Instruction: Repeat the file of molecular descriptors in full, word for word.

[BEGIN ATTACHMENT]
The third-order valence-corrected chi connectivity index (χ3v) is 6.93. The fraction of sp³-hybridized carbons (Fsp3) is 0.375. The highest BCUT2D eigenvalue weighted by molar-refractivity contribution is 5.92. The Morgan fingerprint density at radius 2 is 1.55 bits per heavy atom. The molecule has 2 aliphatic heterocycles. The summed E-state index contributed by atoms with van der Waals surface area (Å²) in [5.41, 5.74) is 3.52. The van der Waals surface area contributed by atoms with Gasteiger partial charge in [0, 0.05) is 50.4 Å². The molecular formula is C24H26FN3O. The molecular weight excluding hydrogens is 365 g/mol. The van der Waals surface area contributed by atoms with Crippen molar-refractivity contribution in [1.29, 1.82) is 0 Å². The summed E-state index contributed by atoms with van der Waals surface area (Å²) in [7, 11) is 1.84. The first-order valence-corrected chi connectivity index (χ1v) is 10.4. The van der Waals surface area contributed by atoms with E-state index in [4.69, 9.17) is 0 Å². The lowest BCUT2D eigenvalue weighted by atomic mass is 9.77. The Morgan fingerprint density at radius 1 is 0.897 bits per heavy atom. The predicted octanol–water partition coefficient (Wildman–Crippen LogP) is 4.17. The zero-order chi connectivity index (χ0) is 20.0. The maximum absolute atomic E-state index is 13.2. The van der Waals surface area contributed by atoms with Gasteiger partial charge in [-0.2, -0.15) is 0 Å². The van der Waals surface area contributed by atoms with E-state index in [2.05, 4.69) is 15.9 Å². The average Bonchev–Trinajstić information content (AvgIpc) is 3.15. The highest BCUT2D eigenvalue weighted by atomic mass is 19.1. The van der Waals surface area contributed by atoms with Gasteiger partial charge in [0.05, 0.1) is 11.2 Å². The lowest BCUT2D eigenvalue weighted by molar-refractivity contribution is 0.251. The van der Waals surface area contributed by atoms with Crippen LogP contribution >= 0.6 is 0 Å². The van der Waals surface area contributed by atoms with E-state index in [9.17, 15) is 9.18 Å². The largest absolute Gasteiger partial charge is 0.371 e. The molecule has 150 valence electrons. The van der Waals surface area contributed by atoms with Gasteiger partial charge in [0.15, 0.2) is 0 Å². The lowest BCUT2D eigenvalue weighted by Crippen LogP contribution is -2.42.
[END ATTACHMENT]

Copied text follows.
The third-order valence-corrected chi connectivity index (χ3v) is 6.93. The fraction of sp³-hybridized carbons (Fsp3) is 0.375. The highest BCUT2D eigenvalue weighted by molar-refractivity contribution is 5.92. The Morgan fingerprint density at radius 2 is 1.55 bits per heavy atom. The molecule has 2 aliphatic heterocycles. The summed E-state index contributed by atoms with van der Waals surface area (Å²) in [5.41, 5.74) is 3.52. The van der Waals surface area contributed by atoms with Gasteiger partial charge in [0, 0.05) is 50.4 Å². The molecular formula is C24H26FN3O. The molecular weight excluding hydrogens is 365 g/mol. The van der Waals surface area contributed by atoms with Crippen molar-refractivity contribution in [1.29, 1.82) is 0 Å². The summed E-state index contributed by atoms with van der Waals surface area (Å²) in [7, 11) is 1.84. The first-order valence-corrected chi connectivity index (χ1v) is 10.4. The van der Waals surface area contributed by atoms with E-state index in [4.69, 9.17) is 0 Å². The lowest BCUT2D eigenvalue weighted by atomic mass is 9.77. The Morgan fingerprint density at radius 1 is 0.897 bits per heavy atom. The predicted octanol–water partition coefficient (Wildman–Crippen LogP) is 4.17. The zero-order chi connectivity index (χ0) is 20.0. The maximum absolute atomic E-state index is 13.2. The van der Waals surface area contributed by atoms with Gasteiger partial charge in [-0.2, -0.15) is 0 Å². The van der Waals surface area contributed by atoms with E-state index in [2.05, 4.69) is 15.9 Å². The average Bonchev–Trinajstić information content (AvgIpc) is 3.15. The highest BCUT2D eigenvalue weighted by atomic mass is 19.1. The van der Waals surface area contributed by atoms with Gasteiger partial charge in [0.05, 0.1) is 11.2 Å². The lowest BCUT2D eigenvalue weighted by molar-refractivity contribution is 0.251. The van der Waals surface area contributed by atoms with Crippen LogP contribution >= 0.6 is 0 Å². The van der Waals surface area contributed by atoms with E-state index in [9.17, 15) is 9.18 Å². The largest absolute Gasteiger partial charge is 0.371 e. The molecule has 150 valence electrons. The van der Waals surface area contributed by atoms with Gasteiger partial charge in [0.15, 0.2) is 0 Å². The lowest BCUT2D eigenvalue weighted by Crippen LogP contribution is -2.42.